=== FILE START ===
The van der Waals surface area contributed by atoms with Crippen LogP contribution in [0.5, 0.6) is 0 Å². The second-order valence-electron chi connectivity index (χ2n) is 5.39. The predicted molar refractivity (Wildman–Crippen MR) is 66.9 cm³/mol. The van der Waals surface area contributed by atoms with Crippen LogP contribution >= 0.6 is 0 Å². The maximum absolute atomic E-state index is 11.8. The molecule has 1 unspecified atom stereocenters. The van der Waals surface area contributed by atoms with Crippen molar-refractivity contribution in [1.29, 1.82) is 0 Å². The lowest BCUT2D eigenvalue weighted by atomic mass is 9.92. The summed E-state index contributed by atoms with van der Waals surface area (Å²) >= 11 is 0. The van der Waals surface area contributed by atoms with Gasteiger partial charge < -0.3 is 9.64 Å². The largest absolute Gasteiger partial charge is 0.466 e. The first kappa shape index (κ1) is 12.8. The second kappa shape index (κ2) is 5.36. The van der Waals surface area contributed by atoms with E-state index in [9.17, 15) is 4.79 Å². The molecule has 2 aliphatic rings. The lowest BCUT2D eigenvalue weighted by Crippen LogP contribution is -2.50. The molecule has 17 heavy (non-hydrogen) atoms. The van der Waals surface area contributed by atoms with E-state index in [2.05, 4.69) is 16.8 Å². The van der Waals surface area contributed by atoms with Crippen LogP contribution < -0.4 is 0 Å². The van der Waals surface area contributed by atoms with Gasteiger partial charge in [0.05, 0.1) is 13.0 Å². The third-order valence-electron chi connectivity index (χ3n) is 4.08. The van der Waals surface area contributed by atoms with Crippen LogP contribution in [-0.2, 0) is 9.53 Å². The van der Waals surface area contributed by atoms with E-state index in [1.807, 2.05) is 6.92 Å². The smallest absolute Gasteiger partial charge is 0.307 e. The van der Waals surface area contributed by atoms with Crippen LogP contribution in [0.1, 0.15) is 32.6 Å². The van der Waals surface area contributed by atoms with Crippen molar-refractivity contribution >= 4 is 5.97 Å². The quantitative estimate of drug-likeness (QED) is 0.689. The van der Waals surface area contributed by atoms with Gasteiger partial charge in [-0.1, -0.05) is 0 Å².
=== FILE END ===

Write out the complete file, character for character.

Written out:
The van der Waals surface area contributed by atoms with Crippen LogP contribution in [0.5, 0.6) is 0 Å². The second-order valence-electron chi connectivity index (χ2n) is 5.39. The predicted molar refractivity (Wildman–Crippen MR) is 66.9 cm³/mol. The van der Waals surface area contributed by atoms with Crippen LogP contribution >= 0.6 is 0 Å². The maximum absolute atomic E-state index is 11.8. The molecule has 1 unspecified atom stereocenters. The van der Waals surface area contributed by atoms with Crippen molar-refractivity contribution in [1.29, 1.82) is 0 Å². The lowest BCUT2D eigenvalue weighted by atomic mass is 9.92. The summed E-state index contributed by atoms with van der Waals surface area (Å²) >= 11 is 0. The van der Waals surface area contributed by atoms with Gasteiger partial charge < -0.3 is 9.64 Å². The largest absolute Gasteiger partial charge is 0.466 e. The first kappa shape index (κ1) is 12.8. The second kappa shape index (κ2) is 5.36. The van der Waals surface area contributed by atoms with E-state index in [9.17, 15) is 4.79 Å². The molecule has 2 aliphatic rings. The lowest BCUT2D eigenvalue weighted by Crippen LogP contribution is -2.50. The molecule has 17 heavy (non-hydrogen) atoms. The van der Waals surface area contributed by atoms with E-state index in [2.05, 4.69) is 16.8 Å². The van der Waals surface area contributed by atoms with Crippen LogP contribution < -0.4 is 0 Å². The van der Waals surface area contributed by atoms with Gasteiger partial charge in [0.05, 0.1) is 13.0 Å². The third-order valence-electron chi connectivity index (χ3n) is 4.08. The van der Waals surface area contributed by atoms with Crippen LogP contribution in [-0.2, 0) is 9.53 Å². The van der Waals surface area contributed by atoms with E-state index in [1.807, 2.05) is 6.92 Å². The smallest absolute Gasteiger partial charge is 0.307 e. The van der Waals surface area contributed by atoms with Crippen LogP contribution in [0.1, 0.15) is 32.6 Å². The van der Waals surface area contributed by atoms with Crippen molar-refractivity contribution >= 4 is 5.97 Å². The quantitative estimate of drug-likeness (QED) is 0.689. The van der Waals surface area contributed by atoms with Gasteiger partial charge in [-0.1, -0.05) is 0 Å².